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Australian-born Nick Vujicic was born without arms and legs, but that has not stopped him from leading a full life. Now, 32 and founder of the Los Angeles-based nonprofit Life Without Limbs and a motivational speaker, he gives hope to those born with disabilities. Married with a 2-year-old son, Vujicic is the subject of a short documentary, “Born Without Limbs,”to be aired by TLC on June 17. He shares his inspirational story with NBC’s Susan Donaldson James.
I believe there’s a reason why something happens. You do your best and trust in God and never give up. I grew up with this mindset and was thankful for what I had. Not only did my parents raise me in such a beautiful way, but they had the courage to have more children.
Mum was a midwife and she knew all about the birth process. But she had a premonition that something would go wrong in her pregnancy. She had all the ultrasounds, so it was a shock to everyone when I was born without arms and legs.
On the morning of my birth, Dad was beside her and could see my shoulder had no arm. He nearly fainted and vomited, and the nurse had to take him out of the room. I had phocemelia, no limbs, and there was no medical explanation. It wasn’t genetic and it wasn't thalidomide. They said I would be a vegetable.
My mum said, “Take him away — I don’t want to see him.” But my dad comforted her and said, “He’s beautiful.” They took me home, but it took three to four months for my mother to come to terms with it.
I tried prosthetics at 6-years-old, but after months of trying, I had already learned to do many things without them and they limited my movements.
I was the first disabled person integrated into the Australian school system. I was bullied in school. My parents said ignore them, but I didn’t want to be special. I just wanted arms and legs to and to be like everyone else.
Everyone is looking for something to make them happy — money drugs alcohol. I wanted to know I was not just a write off. Every time a kid laughed at me or excluded me from a game, that fear came back. My parents told me they would never give up on me. My home was my refuge.
When I was 10 years old I wanted to commit suicide. I felt I had no value, and I thought I would always be a burden to my parents and never get married. That was until I saw a boy with no arms and legs like me, and I knew I could help him.
As a teenager, I wanted to be as independent as I could be. My parents told me, “You don’t know what you can achieve until you try it.” I go swimming and fishing and do many things now like snowboarding and surfing. I can brush my teeth and wash my hair. In any situation, I do the best that I can. It’s not what you have, but what you do with it. I am not afraid to try and fail.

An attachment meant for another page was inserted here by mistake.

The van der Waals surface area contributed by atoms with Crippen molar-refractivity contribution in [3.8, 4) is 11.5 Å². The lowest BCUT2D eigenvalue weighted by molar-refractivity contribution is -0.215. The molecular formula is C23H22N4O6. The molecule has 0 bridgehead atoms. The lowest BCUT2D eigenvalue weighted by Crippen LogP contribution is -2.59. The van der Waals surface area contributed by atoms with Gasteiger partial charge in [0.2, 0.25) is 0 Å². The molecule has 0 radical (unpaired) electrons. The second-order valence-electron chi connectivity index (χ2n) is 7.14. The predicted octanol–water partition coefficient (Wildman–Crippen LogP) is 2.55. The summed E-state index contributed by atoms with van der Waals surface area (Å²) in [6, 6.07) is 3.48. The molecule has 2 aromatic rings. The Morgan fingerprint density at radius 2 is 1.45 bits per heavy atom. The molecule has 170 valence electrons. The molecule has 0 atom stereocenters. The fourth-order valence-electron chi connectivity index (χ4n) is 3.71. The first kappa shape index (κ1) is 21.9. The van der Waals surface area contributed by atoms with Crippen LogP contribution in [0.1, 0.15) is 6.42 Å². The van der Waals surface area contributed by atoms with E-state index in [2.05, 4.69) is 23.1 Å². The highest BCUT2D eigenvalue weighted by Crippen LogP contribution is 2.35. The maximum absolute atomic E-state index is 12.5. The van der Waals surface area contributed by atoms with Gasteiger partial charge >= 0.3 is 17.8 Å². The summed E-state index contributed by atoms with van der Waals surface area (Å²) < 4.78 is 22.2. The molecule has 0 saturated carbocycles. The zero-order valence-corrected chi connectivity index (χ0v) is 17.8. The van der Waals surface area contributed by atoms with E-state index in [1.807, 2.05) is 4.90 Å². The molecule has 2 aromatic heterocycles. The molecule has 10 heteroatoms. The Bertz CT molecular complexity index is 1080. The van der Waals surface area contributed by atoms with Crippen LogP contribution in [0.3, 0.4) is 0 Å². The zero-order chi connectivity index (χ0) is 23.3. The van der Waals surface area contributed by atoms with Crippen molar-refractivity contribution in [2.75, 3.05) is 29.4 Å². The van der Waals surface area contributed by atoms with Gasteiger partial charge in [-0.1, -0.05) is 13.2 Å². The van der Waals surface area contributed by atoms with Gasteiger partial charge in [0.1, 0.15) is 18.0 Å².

I started motivational speaking around Australia when I was 19 and then traveled the world for five years. I had relatives in California and they encouraged me to come over: “Nick, you can make your dreams come true and reach the world.” I started up Life Without Limbs, and we just celebrated our 10th anniversary.
I have traveled to 58 countries and 3 million miles — that’s no exaggeration. We are thankful to speak to world leaders, but also to orphans and the disadvantaged and forgotten. I have a caregiver to travel with me.
Talking to youth is so much fun. They are forming a concrete direction in life, their values and purpose. I say living in a broken home is worse than not having limbs.
I want them to not be afraid. It’s not about the outside. Who you are matters most. My dad said, “You are a gift, just differently packaged.”
I did get married. My wife Kanae is Japanese-American and I met her in Texas. It was love at first sight. We were so thankful we met each other. It was slow, but we couldn’t deny the chemistry.
Three months into our relationship in 2011, I went through a personal crisis. I wanted to start a couple of businesses and they failed. Then someone stole money from me. I asked my parents for money and didn’t realize that at age 28, I would tap into my depression and fear about being a burden for the rest of my life. I lost it and was crying all the time.
I didn’t think Kanae would stay. She said, “It’s OK, I’m not going anywhere. I’ll get a nursing job.” That’s when I knew she would be my wife.
Nine months later I gave her an engagement ring. One year after we were married Kiyoshi was born. He’s my shoulder height now and we give high-fives and hugs and kisses every day.
Now, I have to learn to be independent again because my wife obviously has a handful with our son, Kiyoshi. I try the best I can to help my family.
My public speaking is a non-denominational message, based on my faith in Jesus Christ. We go to corporate settings and suicide-prevention and anti-bullying programs.
I tell people to not give up. We sometimes wait for a miracle to happen in life — but the miracle never comes. I wish many things were different in my life. But knowing I can be a miracle for someone else makes my life worth living.
We all have worries. I am not a superhero. But I embrace life and focus on what is most important.